“Thanksgiving is here, so our minds have turned / To what time has taught us, to what we’ve learned: / We often focus all our thought / On shiny things we’ve shopped and bought. / We take our pleasure in material things, / Forgetting the pleasure that friendship brings. / If a lot of our stuff just vanished today, / We’d see the foundation of each happy day / Is special relationships, constant and true, / And that’s when our thoughts go directly to you. / We wish you a Thanksgiving you’ll never forget, / Full of love and joy — your best one yet!”

– Joanna Fuchs

The past few days two songs have been on my mind. With each season I start thinking about the holidays and music associated with them. When I have a problem falling asleep, it helps as I put away the concerns of the day, relax, and change my thoughts.

Here are two Thanksgiving favorites. One I have known from childhood is “Come, Ye Thankful People Come,” a church hymn. I suspect many already know that one. Another much more recent song is by Josh Groban, “Thankful.” Part of it goes:

“Somedays, we forget to look around us / Somedays, we can’t see the joy that surrounds us / So caught up inside ourselves / We take when we should give. / So for tonight we pray for / What we know can be. / And on this day we hope for / What we still can’t see. / It’s up to us to be the change / And even though we all can still do more / There’s so much to be thankful for. / Look beyond ourselves / There’s so much sorrow / It’s way too late to say, I’ll cry tomorrow / Each of us must find our truth / It’s so long overdue / … Even with our differences / There is a place we’re all connected / Each of us can find each other’s light / … It’s up to us to be the change / And even though this world needs so much more / There’s so much to be thankful for.”

Each year for most of my life, I’ve made a “thankful list” for that particular year. I wish I would have kept them, but perhaps it’s better that I didn’t, for it gives me a chance to ponder anew and list items one by one.

Here are a few items on my list for 2019. They are not prioritized but random as they pop into my mind as I write this column.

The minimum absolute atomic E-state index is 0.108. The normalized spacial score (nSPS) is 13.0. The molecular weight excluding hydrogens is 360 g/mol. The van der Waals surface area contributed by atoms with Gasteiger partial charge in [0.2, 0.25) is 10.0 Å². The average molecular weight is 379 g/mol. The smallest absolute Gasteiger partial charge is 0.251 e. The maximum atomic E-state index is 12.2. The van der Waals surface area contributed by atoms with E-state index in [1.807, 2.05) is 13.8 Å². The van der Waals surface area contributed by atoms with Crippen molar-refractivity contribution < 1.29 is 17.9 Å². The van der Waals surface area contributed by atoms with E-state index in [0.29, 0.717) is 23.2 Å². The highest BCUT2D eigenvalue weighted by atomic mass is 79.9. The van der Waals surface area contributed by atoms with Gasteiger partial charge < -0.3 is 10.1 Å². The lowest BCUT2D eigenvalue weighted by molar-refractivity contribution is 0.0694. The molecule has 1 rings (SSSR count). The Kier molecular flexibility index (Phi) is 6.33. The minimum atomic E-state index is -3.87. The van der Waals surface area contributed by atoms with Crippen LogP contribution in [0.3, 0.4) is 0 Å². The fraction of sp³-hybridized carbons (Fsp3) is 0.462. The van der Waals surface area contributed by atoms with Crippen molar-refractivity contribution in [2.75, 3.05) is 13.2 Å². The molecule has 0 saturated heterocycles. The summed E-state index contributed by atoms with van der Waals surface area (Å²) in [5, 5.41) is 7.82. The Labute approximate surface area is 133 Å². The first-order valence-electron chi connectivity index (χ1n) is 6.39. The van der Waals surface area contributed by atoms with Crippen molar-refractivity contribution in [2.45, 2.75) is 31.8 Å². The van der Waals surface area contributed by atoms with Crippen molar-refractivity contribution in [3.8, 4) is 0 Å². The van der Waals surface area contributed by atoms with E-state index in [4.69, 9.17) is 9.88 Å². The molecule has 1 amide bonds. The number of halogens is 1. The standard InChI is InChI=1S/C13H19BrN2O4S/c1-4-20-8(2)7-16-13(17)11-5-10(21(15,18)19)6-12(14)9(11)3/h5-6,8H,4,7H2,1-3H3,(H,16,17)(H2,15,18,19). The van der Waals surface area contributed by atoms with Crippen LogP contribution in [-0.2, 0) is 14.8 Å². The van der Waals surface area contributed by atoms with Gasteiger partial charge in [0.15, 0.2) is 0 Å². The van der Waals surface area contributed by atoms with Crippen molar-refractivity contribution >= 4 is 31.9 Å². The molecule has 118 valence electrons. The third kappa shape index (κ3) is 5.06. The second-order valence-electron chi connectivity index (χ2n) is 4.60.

On my desk, next to the computer, is a little saying that I look at daily as I sit down and turn on my PC. It states, “I don’t know what tomorrow will bring, but I do know that TODAY I can choose to be happy and full of life.”

At age 81, retired, and dealing with various ailments that come with aging, I still arise early in the mornings and go upstairs to our loft. Jane has her office at one end, and we have a large ping-pong table that our grandkids like to play on as well as a small TV next to my treadmill. I have a stack of papers with illustrated exercises that long-time friend Charles Acevado prescribed for me at Logan Physical Therapy. These have helped a lot over the years, and the sheets increase as new aches and pains arise. Doing them as I listen to the morning news passes the time. I then walk on the treadmill for a half mile, rest for a few minutes, and then shower, eat breakfast, and get myself ready for the day.

My first stop thereafter is my computer and following up on emails with my family and others. Later, a short morning nap, lunch, and more computer or reading a book. At present, I’m almost through with John Grisham’s, “The Painted House.” I really enjoy time to read each day.

After lunch, I go on a walk outside in good weather for about another half mile and currently take a look at six new homes being built in our neighborhood. If the weather is not suitable for walking, I walk another half mile on the treadmill.

I read lots of books and watch some favorite television shows in the evenings. Jane has her favorites, too, so we both watch those, but my list is longer than her’s — “Blue Bloods,” all of the NCIS series, the news, and then “Corner Gas” to put my mind in a happy frame after watching what is often pretty gruesome news reports. I wonder when and if all these mass shootings and gun related-problems in school will cease?

What has become one of my favorite songs is, “Let There Be Peace On Earth.” The next line of the song (after the title) is, “And let it begin with me.” I’ve been privileged to live in some very peaceful places during my sojourn here — including New Zealand for 2.5 years and also the various islands in the Pacific with Jane during our two years working with church schools in Samoa, Tonga, Kiribati and Fiji. Most citizens in these isles have no television, no telephones or cell phones, nor newspapers — just each other and lots of sunshine, fish, and island plant nourishment.

I’m thankful to live here in Cache Valley. We have some crime, poverty and challenges, but so very much to be grateful for — Deseret Industries, Somebody’s Attic, church and government welfare agencies, and neighbors who are caring, sharing, and helpful. Bless them all.

Here’s a little poem called “Ode to Thanksgiving” that you might share at your Thanksgiving dinner this year. I’m sorry, but I do not know the author:

“May your stuffing be tasty, / May your turkey plump, / May your potatoes and gravy, / Have nary a lump. / May your yams be delicious, / And your pies take the prize, / And may your Thanksgiving dinner, / Stay off your thighs!”

Happy Thanksgiving 2019 … So much to be grateful for!

Jay Monson is a former educator, and also served on the Utah State Board of Education, Cache County Council, and Logan City Council. He may be reached at monson.jay@gmail.com

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